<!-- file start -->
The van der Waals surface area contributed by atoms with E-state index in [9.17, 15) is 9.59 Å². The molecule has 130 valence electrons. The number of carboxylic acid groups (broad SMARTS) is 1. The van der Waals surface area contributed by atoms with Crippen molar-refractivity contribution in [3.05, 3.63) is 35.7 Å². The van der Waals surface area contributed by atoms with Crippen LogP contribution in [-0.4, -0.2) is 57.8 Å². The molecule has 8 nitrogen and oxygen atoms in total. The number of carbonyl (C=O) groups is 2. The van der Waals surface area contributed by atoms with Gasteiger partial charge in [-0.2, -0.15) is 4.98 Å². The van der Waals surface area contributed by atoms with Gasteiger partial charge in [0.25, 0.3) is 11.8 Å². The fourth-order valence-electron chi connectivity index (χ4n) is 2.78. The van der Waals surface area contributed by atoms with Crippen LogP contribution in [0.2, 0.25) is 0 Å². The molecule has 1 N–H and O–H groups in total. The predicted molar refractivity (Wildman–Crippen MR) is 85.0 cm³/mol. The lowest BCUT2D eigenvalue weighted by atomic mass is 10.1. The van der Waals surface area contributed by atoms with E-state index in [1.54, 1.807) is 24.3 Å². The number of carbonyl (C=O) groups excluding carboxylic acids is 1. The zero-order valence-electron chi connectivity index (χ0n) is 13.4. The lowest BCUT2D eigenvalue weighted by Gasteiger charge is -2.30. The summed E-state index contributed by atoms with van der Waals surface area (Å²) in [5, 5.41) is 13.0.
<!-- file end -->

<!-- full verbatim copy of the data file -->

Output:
The van der Waals surface area contributed by atoms with E-state index in [9.17, 15) is 9.59 Å². The molecule has 130 valence electrons. The number of carboxylic acid groups (broad SMARTS) is 1. The van der Waals surface area contributed by atoms with Crippen molar-refractivity contribution in [3.05, 3.63) is 35.7 Å². The van der Waals surface area contributed by atoms with Crippen LogP contribution in [-0.4, -0.2) is 57.8 Å². The molecule has 8 nitrogen and oxygen atoms in total. The number of carbonyl (C=O) groups is 2. The van der Waals surface area contributed by atoms with Gasteiger partial charge in [-0.2, -0.15) is 4.98 Å². The van der Waals surface area contributed by atoms with Gasteiger partial charge in [0.25, 0.3) is 11.8 Å². The fourth-order valence-electron chi connectivity index (χ4n) is 2.78. The van der Waals surface area contributed by atoms with Crippen LogP contribution in [0.2, 0.25) is 0 Å². The molecule has 1 N–H and O–H groups in total. The predicted molar refractivity (Wildman–Crippen MR) is 85.0 cm³/mol. The lowest BCUT2D eigenvalue weighted by atomic mass is 10.1. The van der Waals surface area contributed by atoms with E-state index in [1.54, 1.807) is 24.3 Å². The number of carbonyl (C=O) groups excluding carboxylic acids is 1. The zero-order valence-electron chi connectivity index (χ0n) is 13.4. The lowest BCUT2D eigenvalue weighted by Gasteiger charge is -2.30. The summed E-state index contributed by atoms with van der Waals surface area (Å²) in [5, 5.41) is 13.0.